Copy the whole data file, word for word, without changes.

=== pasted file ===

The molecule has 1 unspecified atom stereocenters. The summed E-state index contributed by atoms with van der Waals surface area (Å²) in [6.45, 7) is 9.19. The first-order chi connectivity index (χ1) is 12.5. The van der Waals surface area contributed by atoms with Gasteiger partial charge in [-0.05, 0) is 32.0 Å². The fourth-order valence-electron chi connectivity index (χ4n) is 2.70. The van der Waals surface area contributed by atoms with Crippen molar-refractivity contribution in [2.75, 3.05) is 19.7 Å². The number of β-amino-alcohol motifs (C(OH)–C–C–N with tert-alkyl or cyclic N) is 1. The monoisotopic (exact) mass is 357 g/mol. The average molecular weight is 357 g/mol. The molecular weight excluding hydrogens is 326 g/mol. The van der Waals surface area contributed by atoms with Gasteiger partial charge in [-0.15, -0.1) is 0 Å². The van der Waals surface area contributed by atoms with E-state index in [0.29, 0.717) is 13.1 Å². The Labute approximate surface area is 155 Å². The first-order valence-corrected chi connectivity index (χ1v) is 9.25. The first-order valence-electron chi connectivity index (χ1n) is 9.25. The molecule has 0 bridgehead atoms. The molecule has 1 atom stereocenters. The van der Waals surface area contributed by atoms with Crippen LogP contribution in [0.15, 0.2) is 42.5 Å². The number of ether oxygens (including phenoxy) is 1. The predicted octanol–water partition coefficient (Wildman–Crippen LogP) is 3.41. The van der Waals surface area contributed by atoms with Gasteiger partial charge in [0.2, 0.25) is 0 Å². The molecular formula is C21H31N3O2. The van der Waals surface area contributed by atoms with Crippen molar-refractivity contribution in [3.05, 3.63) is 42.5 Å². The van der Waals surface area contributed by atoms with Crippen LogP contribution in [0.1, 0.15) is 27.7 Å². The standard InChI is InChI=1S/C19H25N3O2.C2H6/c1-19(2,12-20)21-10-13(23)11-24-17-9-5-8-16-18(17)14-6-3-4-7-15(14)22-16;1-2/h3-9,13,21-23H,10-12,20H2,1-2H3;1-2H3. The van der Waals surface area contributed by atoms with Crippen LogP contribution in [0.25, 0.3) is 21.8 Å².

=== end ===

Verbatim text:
The molecule has 1 unspecified atom stereocenters. The summed E-state index contributed by atoms with van der Waals surface area (Å²) in [6.45, 7) is 9.19. The first-order chi connectivity index (χ1) is 12.5. The van der Waals surface area contributed by atoms with Gasteiger partial charge in [-0.05, 0) is 32.0 Å². The fourth-order valence-electron chi connectivity index (χ4n) is 2.70. The van der Waals surface area contributed by atoms with Crippen molar-refractivity contribution in [2.75, 3.05) is 19.7 Å². The number of β-amino-alcohol motifs (C(OH)–C–C–N with tert-alkyl or cyclic N) is 1. The monoisotopic (exact) mass is 357 g/mol. The average molecular weight is 357 g/mol. The molecular weight excluding hydrogens is 326 g/mol. The van der Waals surface area contributed by atoms with Gasteiger partial charge in [-0.15, -0.1) is 0 Å². The van der Waals surface area contributed by atoms with E-state index in [0.29, 0.717) is 13.1 Å². The Labute approximate surface area is 155 Å². The first-order valence-corrected chi connectivity index (χ1v) is 9.25. The first-order valence-electron chi connectivity index (χ1n) is 9.25. The molecule has 0 bridgehead atoms. The molecule has 1 atom stereocenters. The van der Waals surface area contributed by atoms with Crippen LogP contribution in [0.15, 0.2) is 42.5 Å². The number of ether oxygens (including phenoxy) is 1. The predicted octanol–water partition coefficient (Wildman–Crippen LogP) is 3.41. The van der Waals surface area contributed by atoms with Gasteiger partial charge in [0.2, 0.25) is 0 Å². The molecular formula is C21H31N3O2. The van der Waals surface area contributed by atoms with Crippen molar-refractivity contribution in [3.05, 3.63) is 42.5 Å². The van der Waals surface area contributed by atoms with Crippen LogP contribution in [0.1, 0.15) is 27.7 Å². The standard InChI is InChI=1S/C19H25N3O2.C2H6/c1-19(2,12-20)21-10-13(23)11-24-17-9-5-8-16-18(17)14-6-3-4-7-15(14)22-16;1-2/h3-9,13,21-23H,10-12,20H2,1-2H3;1-2H3. The van der Waals surface area contributed by atoms with Crippen LogP contribution in [0.25, 0.3) is 21.8 Å².